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Fitness 101: The Power of Consistency


You don't have to follow a diet slavishly for it to be effective


We've all met those people who insist that since they kicked gluten/dairy/sugar/heroin their health has been transformed, and maybe you've felt pressure to sign up and join the revolution too. Perhaps it seemed to work -- for a while. But while the one-size-fits-all credos of these diet regimens might work for some, the best way to make any diet work for you is to answer the following questions honestly.

1. Can I Actually do this?

Whatever diet you decide to go with, be realistic. A zero-carb diet isn't going to be feasible when you're traveling through Italy, so keep the rules loose. Have spaghetti carbonara -- just in moderation.

2. What am I willing to Give up?

With any diet, there is a trade-off. Perhaps that means no more cookies and milk with your significant other, or fewer social events and dinners out with friends and family. Think about which parts of your diet you want to sacrifice.

3. Will I stick with it?

There's a justification for starting small. Without consistency, there will be minimal success. If there is any doubt, start at the shallow end of a diet and progress slowly. One reason so many people fail at their diets is that they take on too much all at once.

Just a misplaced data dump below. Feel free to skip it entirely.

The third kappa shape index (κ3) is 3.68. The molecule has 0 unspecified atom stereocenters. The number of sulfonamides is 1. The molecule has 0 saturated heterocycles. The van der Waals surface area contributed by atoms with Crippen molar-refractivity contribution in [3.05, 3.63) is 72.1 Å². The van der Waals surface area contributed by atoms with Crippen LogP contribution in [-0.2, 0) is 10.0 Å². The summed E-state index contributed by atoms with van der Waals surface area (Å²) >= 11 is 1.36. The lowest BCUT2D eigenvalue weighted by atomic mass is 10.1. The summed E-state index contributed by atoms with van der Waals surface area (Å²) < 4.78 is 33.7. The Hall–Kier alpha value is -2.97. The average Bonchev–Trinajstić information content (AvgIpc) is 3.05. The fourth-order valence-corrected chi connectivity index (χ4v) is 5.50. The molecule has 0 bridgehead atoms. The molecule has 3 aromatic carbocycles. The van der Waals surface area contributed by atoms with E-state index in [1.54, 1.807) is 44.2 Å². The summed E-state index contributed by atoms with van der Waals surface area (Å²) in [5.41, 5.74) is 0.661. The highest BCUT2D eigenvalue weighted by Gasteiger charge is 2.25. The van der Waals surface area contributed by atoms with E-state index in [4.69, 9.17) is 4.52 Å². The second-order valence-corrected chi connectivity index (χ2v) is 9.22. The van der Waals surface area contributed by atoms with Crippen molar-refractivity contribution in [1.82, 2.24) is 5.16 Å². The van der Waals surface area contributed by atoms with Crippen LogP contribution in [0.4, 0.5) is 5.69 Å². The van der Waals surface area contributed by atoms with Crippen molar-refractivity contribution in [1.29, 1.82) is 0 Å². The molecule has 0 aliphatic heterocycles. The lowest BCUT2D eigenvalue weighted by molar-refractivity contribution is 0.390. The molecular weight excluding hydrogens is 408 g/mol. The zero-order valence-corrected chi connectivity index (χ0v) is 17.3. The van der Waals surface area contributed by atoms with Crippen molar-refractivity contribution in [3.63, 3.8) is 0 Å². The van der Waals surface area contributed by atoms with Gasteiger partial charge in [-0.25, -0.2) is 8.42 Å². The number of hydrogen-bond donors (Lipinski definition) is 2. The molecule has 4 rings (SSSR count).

All of these points come down to a simple philosophy: Focus on the big picture, not the minutiae. The details are for top-end athletes and physique competitors. Those bodybuilders standing onstage are all jacked. What separates them from everyone else is the detail in their diet. However, all of us must first learn how to stick with a consistent one.

Start by looking at total calories, and then begin refining your diet. Calories are the foundation. If you're consuming a surplus of them, you gain weight; a deficit means you lose weight. The not-so-apocryphal tale of a professor, Mark Haub, who lost 27 pounds on his notorious "Twinkie diet," is instructive. He stayed under 1,800 calories a day by eating Twinkies, a can of green beans, three or four celery stalks, a multivitamin pill, and a protein shake.

No one in his or her right mind would recommend this unhealthy diet, but Haub's simple rule of thumb -- to decrease caloric intake -- caused weight loss. A more satisfying approach to dropping some pounds would be to slowly decrease your portion sizes, eating fewer calorie-dense foods (such as fried foods) and more lean meats and vegetables.

Finally, consistency is key. Small but regular changes over a period of time will make a big impact. If you consume a 150-calorie drink every weekday for lunch, replace it with a zero-calorie drink.

150 calories x 5 days = 750 calories / week

750 calories / week x 5 weeks = 3,750 calories

3,500 calories = 1 pound of fat

By taking this one action for five weeks, you could lose one pound. Doing this for a year could equate to nearly 11 pounds lost. That's the power of consistency.

Chris Matsui is a New York City-based performance trainer.

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Chris Matsui